In this film, We’re tossed into a world of confusing names, strange bionic legs, and a lot, and I mean a LOT of choking.
The film starts with a prom night scene. Jenny is getting ready, tempting her fate with some red lipstick before her big night, a scene I’m pretty sure was supposed to be mirrored once we see Leatherface in his female skin and mask, but didn’t land, at least for me.
Jenny is a social outcast. According to everyone in the film, she’s supposed to be a virgin, weird, and someone that’s never been interested in guys. I think it’s hinting that she’s gay, but they apparently weren’t ready to do more than that back in ’94.
So, Jenny and her beard head out to her friend Heather’s car to get high in the back seat. Once Heather finds that her boyfriend Barry has been making out with another girl for the entirety of prom night, she confronts him and for some reason gets him in her car and drives off to a non-descript location. After driving for a minute, realizing that Jenny and Sean are in the back seat and discussing the lies that Barry has told her about the cancerous side effects of not having sex, they get lost after taking a wrong turn.
They then get into an accident and ask a woman, alone in a real estate office for help. This, I surmise, represents the gas station of movies prior.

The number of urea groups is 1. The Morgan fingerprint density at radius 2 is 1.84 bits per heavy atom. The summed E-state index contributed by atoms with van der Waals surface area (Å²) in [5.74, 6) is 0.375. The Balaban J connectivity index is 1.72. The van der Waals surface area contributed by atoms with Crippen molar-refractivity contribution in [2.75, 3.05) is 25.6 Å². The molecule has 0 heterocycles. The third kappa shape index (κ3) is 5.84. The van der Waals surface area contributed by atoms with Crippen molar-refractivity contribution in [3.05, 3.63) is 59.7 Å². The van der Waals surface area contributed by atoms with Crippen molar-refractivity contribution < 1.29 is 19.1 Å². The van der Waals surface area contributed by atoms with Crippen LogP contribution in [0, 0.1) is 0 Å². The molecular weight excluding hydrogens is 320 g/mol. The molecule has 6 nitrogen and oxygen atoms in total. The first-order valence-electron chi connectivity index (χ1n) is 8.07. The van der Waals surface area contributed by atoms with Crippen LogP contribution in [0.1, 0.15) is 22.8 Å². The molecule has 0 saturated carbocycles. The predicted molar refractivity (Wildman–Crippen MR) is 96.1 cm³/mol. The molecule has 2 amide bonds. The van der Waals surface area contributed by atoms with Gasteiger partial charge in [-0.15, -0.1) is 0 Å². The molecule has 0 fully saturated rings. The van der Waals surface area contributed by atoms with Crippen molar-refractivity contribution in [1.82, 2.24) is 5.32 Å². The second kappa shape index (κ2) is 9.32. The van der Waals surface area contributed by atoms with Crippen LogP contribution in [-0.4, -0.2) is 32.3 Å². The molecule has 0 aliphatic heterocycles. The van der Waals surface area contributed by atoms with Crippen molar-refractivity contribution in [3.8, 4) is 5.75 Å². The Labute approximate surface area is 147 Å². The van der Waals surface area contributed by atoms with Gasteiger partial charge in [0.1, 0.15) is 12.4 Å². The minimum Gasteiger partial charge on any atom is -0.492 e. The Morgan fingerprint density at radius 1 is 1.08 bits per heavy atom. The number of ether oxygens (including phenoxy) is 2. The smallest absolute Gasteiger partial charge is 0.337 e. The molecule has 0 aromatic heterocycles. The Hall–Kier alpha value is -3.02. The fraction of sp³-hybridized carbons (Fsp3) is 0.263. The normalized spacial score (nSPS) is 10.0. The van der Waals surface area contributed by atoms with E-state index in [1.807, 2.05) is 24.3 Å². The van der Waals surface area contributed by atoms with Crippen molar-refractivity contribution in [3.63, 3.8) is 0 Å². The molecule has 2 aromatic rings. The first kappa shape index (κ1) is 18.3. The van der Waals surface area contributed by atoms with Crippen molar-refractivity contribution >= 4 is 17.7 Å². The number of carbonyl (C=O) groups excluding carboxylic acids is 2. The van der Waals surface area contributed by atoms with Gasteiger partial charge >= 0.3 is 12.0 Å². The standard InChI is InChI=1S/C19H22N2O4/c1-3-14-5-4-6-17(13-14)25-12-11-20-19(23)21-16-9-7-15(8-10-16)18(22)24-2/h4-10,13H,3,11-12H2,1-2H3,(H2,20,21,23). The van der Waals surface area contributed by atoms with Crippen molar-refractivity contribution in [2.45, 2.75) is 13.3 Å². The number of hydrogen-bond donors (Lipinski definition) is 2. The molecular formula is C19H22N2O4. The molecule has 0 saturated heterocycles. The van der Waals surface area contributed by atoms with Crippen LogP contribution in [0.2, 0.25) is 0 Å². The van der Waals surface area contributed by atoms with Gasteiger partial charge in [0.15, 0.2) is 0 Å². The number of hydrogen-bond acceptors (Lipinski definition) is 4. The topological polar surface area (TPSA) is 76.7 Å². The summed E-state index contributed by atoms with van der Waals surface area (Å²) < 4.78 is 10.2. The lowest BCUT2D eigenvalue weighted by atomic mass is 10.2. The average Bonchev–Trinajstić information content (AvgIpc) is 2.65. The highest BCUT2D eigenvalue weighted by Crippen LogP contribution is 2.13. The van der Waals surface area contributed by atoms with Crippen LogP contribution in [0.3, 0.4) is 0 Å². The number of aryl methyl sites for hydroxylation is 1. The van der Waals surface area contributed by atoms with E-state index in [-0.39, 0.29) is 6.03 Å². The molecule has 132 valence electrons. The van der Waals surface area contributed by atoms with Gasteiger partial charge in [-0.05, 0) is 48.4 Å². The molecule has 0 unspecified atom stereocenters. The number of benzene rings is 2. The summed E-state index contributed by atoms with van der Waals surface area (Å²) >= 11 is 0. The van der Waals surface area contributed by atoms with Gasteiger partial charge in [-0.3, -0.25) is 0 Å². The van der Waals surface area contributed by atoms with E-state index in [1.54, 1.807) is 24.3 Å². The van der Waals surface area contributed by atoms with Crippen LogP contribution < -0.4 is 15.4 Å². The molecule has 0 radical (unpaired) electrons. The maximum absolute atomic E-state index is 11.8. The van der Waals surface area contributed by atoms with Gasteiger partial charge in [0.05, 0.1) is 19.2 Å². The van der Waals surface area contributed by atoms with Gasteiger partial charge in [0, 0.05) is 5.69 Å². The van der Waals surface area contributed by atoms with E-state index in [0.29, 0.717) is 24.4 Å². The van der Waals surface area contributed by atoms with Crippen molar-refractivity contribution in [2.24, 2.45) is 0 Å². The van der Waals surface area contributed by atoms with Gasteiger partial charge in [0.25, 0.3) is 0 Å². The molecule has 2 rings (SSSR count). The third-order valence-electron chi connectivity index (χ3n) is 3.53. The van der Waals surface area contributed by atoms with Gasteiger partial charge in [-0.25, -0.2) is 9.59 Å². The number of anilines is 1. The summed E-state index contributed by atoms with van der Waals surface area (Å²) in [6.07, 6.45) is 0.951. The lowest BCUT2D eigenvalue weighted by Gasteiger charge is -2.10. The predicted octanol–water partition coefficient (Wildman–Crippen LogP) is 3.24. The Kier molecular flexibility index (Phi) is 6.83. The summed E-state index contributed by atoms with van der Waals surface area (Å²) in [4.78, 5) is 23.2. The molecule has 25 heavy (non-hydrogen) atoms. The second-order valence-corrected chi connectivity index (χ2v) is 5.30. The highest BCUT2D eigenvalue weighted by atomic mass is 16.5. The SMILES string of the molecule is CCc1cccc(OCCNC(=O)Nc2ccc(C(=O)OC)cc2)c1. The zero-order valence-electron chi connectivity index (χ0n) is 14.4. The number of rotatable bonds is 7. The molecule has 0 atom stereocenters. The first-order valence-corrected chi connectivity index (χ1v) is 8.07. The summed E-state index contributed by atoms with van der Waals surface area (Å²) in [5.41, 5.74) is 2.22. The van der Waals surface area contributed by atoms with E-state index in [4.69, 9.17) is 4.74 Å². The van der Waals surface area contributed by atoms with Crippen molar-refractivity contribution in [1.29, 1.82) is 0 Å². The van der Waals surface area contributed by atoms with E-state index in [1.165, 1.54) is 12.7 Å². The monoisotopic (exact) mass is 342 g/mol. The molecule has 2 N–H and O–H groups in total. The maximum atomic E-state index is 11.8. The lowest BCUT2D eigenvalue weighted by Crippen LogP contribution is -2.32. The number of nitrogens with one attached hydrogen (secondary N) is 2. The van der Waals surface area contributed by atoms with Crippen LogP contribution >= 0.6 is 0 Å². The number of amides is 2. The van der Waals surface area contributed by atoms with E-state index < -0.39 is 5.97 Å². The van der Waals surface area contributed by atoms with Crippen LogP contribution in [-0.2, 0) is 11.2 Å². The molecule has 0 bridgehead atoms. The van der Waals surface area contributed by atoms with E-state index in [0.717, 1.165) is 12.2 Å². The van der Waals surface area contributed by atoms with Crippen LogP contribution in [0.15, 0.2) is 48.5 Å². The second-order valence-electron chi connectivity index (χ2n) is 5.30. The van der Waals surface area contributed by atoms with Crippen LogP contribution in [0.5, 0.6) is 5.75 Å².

Pretty soon, the team is split up. Sean stays back at the scene of the accident with the other passenger who has completely lost consciousness but is still breathing. Heather, Jenny, and Barry head out to find help, but also split, leaving Jenny to fend for herself on the dark road full of people that don’t want to pick up hitchhikers.
Heather and Barry find as house as they walk through a strangely lit walkway that then leads them to a very familiar looking farmhouse. Here, we meet Leatherface and his…brother?
Allow me to pause here for a moment. Not sure if you all remember the confusion surrounding the narration from the last movie about someone named W.E. Sawyer. If you’re not sure what I mean, you can click this text to read the blog post for my last review, or look for my review of TCM 3 on your favorite podcatcher for the podcast episode.